If you are just getting started, do some work for free in exchange for testimonials you put on your website and advertising. Have them sign a release that you can use their testimonial and name on these materials.

Read Barbara Winter's book "Making a Living Without a Job" as it is about multiple income streams.

Hope this helps
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Re: Freelance Consultant

Postby mango » Fri May 10, 2013 9:10 am

Great ideas!

I love the testimonials idea, Tituba.
I'm collecting all of this information for my own use! :D

Is any of this helping, sweetsoulmusic?
'Living is a form of not being sure, not knowing what next or how.
We guess. We may be wrong, but we take leap after leap in the dark.'

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Re: Freelance Consultant

Postby mango » Fri May 10, 2013 9:13 am

PS:

Good point about business plans, Skannie.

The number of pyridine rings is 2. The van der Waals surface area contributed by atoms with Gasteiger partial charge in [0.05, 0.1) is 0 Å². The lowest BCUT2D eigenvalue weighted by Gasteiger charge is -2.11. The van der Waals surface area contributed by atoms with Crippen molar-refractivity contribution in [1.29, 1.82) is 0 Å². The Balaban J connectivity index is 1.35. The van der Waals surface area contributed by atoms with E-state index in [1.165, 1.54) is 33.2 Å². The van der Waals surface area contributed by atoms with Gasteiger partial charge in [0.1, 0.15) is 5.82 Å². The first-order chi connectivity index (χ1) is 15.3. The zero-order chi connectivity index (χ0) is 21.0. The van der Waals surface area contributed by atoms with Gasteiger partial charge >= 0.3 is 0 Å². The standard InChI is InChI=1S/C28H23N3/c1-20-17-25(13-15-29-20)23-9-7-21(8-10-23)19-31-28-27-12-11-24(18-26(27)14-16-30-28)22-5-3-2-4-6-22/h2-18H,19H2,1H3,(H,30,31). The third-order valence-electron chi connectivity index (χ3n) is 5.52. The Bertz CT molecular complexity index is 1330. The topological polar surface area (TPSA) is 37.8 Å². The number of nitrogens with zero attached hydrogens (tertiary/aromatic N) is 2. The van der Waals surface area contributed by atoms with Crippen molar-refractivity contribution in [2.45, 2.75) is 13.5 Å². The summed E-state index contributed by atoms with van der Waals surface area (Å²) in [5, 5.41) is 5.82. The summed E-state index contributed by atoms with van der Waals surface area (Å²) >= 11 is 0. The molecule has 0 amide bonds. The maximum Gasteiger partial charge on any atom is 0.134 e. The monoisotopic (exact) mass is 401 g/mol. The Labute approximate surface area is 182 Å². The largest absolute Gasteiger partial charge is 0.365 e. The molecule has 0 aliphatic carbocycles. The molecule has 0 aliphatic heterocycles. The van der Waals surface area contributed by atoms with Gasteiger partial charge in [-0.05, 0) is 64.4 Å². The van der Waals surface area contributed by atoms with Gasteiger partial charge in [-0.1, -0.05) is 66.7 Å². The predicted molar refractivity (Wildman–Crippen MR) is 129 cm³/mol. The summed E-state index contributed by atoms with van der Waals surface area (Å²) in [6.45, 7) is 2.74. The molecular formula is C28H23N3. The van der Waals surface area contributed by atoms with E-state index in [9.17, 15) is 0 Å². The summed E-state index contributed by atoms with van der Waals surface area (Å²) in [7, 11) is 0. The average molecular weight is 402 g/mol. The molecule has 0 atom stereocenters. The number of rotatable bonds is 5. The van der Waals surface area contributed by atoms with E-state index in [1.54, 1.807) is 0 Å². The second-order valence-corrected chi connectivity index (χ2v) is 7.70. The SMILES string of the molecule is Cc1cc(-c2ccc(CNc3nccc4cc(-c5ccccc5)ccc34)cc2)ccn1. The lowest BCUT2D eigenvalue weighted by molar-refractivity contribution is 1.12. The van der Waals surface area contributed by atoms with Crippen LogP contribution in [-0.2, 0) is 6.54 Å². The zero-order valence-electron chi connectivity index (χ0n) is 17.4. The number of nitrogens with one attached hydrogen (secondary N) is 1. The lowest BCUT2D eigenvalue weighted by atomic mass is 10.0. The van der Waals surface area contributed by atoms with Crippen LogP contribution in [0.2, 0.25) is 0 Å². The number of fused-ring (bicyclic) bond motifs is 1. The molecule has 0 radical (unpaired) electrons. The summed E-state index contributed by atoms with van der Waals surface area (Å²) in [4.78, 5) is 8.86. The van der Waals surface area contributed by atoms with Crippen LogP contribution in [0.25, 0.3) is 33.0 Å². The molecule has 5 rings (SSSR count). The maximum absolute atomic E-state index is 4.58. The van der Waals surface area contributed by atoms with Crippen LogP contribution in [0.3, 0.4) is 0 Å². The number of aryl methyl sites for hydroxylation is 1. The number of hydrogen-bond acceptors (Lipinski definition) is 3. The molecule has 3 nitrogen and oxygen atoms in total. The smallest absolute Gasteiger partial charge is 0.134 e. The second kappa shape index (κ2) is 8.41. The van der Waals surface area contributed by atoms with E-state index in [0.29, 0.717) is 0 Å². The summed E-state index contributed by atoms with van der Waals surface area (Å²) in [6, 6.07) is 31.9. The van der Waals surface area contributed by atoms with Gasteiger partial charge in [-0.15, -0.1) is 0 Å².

Have you ever had to use one?

How about you, Tituba?

A business plan seems like something you could get stuck constructing for months.
You know, a way to bog yourself down in the planning phase and never get to the business.

Just a question.
'Living is a form of not being sure, not knowing what next or how.
We guess. We may be wrong, but we take leap after leap in the dark.'

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Re: Freelance Consultant

Postby Tituba » Fri May 10, 2013 9:22 am

They tell you in business school to create a business plan. Many businesses don't ever do one. You would need one if you want a business line of credit from the bank. Other than that, focus your energies on creating a website, business cards, forms for customers to sign. Create a blog, Facebook, Twitter accounts for your business. Depending on what it is you are doing - Etsy - Pinterest. It might even be something you want to film and create a YouTube channel.

You, of course, need to go down to your town hall and get a DBA form, take it to the bank and open a business account. Register for a EIN with the IRS.